https://theconversation.com/queen-elizabeth-monarch-who-had-to-adjust-to-the-shift-from-empire-to-commonwealth-190364
 

Tom_Spangler (Forum Supporter)
Tom_Spangler (Forum Supporter) PowerDork
9/9/22 3:20 p.m.
Adrian_Thompson (Forum Supporter) said:

In reply to yupididit :

I can look at a person, and in most cases, even if it's at the end of their life, I can look past their failings and appreciate what they gave to this world.  There are exceptions, Hital, Pol Pot, Stalin, Amin, people who were fundamentally evil to their core, but by no standards does Queen Elizabeth II deserve to be mentioned in the same breath as them. 

Well said, and history has many more examples. The US founding fathers being a rather large glaring one.

Maybe the answer is that we should stop canonizing people, naming things after them, building statues, etc. There's no such thing as a perfect person. Study them, learn from their lives, use the perspective of time to think about what they could have done differently. But stop putting them on pedestals, sometimes literally. Because if you start looking, pretty much everyone, especially the famous, has some kind of skeletons.

Snowdoggie (Forum Supporter)
Snowdoggie (Forum Supporter) SuperDork
9/9/22 3:29 p.m.

This woman has a similar perspective and she is being shouted down for it. She probably knew people who lived in Nigeria when it was a British Colony. It does make you think. This perspective is not taught in history class.

https://www.huffpost.com/entry/professor-uju-anya-queen-jeff-bezos-excruciating-death_n_631b16c8e4b000d988502a20

 

aircooled
aircooled MegaDork
9/9/22 4:53 p.m.

At least they are being somewhat consistent.  While not being sad about someones death (which some have expressed here) is understandable when you dislike them or their position, wishing them a painful death kind steps over the line though and is potentially perpetuating the cycle of anger / violence. 

I also doubt she is really being "shouted down" for it.  Yes, Bezos replied in negative, but I suspect most of her replies where very positive of her comment (anti-colonial sentiment is pretty big in the inter-webs these days).

 

She accused the queen of overseeing a government “that massacred and displaced half my family.”

I think we can be fairly confident that the queen did not "oversee" the British government that had a part in the massacres, it's more her not speaking out against it where the reasonable argument lies.  Again, I understand the anger, I think it's a bit misplaced in this case at least.  

yupididit
yupididit PowerDork
9/9/22 5:42 p.m.

In reply to aircooled :

The position of her having no power undermines her influence and importance. It also gives her a rather convenient out as far as her part in things as well as her benefiting from those terrible things from the day she was born till the day she died, almost 100 years. Even if she didn't have hands on administrative power, she had the ears and hearts of millions of people. If she said "stop this X" an entire nation and her multiple commonwealths would be behind it. Their govt would not ignore that or undermine her influence. It seems the only thing that moved her was the optics of things looking bad for the country. What year did Apartheid begin in South Africa? And what years did she serve as the Queen wearing dazzling precious stones that came from South Africa too?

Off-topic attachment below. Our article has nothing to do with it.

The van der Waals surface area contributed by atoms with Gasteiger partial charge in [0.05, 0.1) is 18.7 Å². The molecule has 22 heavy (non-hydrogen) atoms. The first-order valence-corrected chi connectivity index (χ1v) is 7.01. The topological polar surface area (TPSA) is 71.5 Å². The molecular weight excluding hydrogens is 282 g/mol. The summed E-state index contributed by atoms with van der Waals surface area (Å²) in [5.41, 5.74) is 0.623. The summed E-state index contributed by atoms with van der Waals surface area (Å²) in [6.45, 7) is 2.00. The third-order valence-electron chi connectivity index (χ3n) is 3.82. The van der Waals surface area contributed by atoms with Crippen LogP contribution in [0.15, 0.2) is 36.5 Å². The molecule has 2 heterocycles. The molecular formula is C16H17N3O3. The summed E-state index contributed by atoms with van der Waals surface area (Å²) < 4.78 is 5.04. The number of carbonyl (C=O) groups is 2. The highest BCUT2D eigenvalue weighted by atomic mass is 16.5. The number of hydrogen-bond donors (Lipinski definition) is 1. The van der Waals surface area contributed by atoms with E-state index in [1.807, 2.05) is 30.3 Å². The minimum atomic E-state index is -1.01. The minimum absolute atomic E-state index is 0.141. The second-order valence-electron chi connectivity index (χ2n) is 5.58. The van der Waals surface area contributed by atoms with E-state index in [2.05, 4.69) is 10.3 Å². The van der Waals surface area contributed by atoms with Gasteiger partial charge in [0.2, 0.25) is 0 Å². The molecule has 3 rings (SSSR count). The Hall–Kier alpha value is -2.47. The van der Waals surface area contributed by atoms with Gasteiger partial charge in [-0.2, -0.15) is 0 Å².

Snowdoggie (Forum Supporter)
Snowdoggie (Forum Supporter) SuperDork
9/9/22 5:45 p.m.

In reply to aircooled :

Most of the Colonies had declared their independence by the time she took the throne. It is more accurate to say that she had influence over the British Government than she was overseeing the government. Yet she is also a figurehead who represents the government and that makes her a target. Maybe she could have done things differently, but she did not have the power of a Prime Minister.

AAZCD-Jon (Forum Supporter)
AAZCD-Jon (Forum Supporter) SuperDork
9/9/22 8:48 p.m.
Snowdoggie (Forum Supporter) said:

... This perspective is not taught in history class. ...

I don't think perspective is a thing these days other than looking at the past with whatever view the current pop culture dictates. Lots of judginess from people who weren't there-don't care. Most history is defined by wars. Powerful people and nations have always beaten down the weak. Rape, plunder, slaughter and slavery have been the norm for most of recorded history - worldwide - and if you don't see it today, you aren't looking.

As Queens and women of power go, I expect the long view of history will see her as a 'good queen'. Rest in peace.

dxman92
dxman92 Dork
9/10/22 10:24 a.m.

Interesting piece I just stumbled across regarding the Queen learning vehicle maintenance in WW2:

https://www.nationalww2museum.org/war/articles/queen-elizabeth-ii-during-world-war-ii

CrustyRedXpress
CrustyRedXpress Dork
9/10/22 10:53 a.m.

It seems like she was a good woman who could have used her station in life to more forcefully argue for helping those in need. It's a pretty common critique of pretty much every old person (people will say the same thing after i'm room tempreture), but she stands out because of the power she wielded.

As a red blooded American I have a problem with celebrating monarchies. The idea that a group of people are better than me because of the family into which they were born is hateful.

We fought wars over this. Hell, most of the world fought wars of this.

Mr_Asa
Mr_Asa UltimaDork
9/10/22 7:59 p.m.

One of my more favorite traditions involving death (weird sentence.)

https://www.dailymail.co.uk/news/article-11199259/Royal-beekeeper-informed-Queens-bees-HM-died-King-Charles-new-boss.html

I wonder if the bees heard "the Queen is dead" and panicked for a second "no, not that one, the other one"

GCrites80s
GCrites80s Dork
9/10/22 8:16 p.m.
John Welsh said:
Slippery said:
pinchvalve (Forum Supporter) said:

So are they skipping Charles? 

Operation London Bridge

This level of pre-planning is strangely intriguing.  

Sample: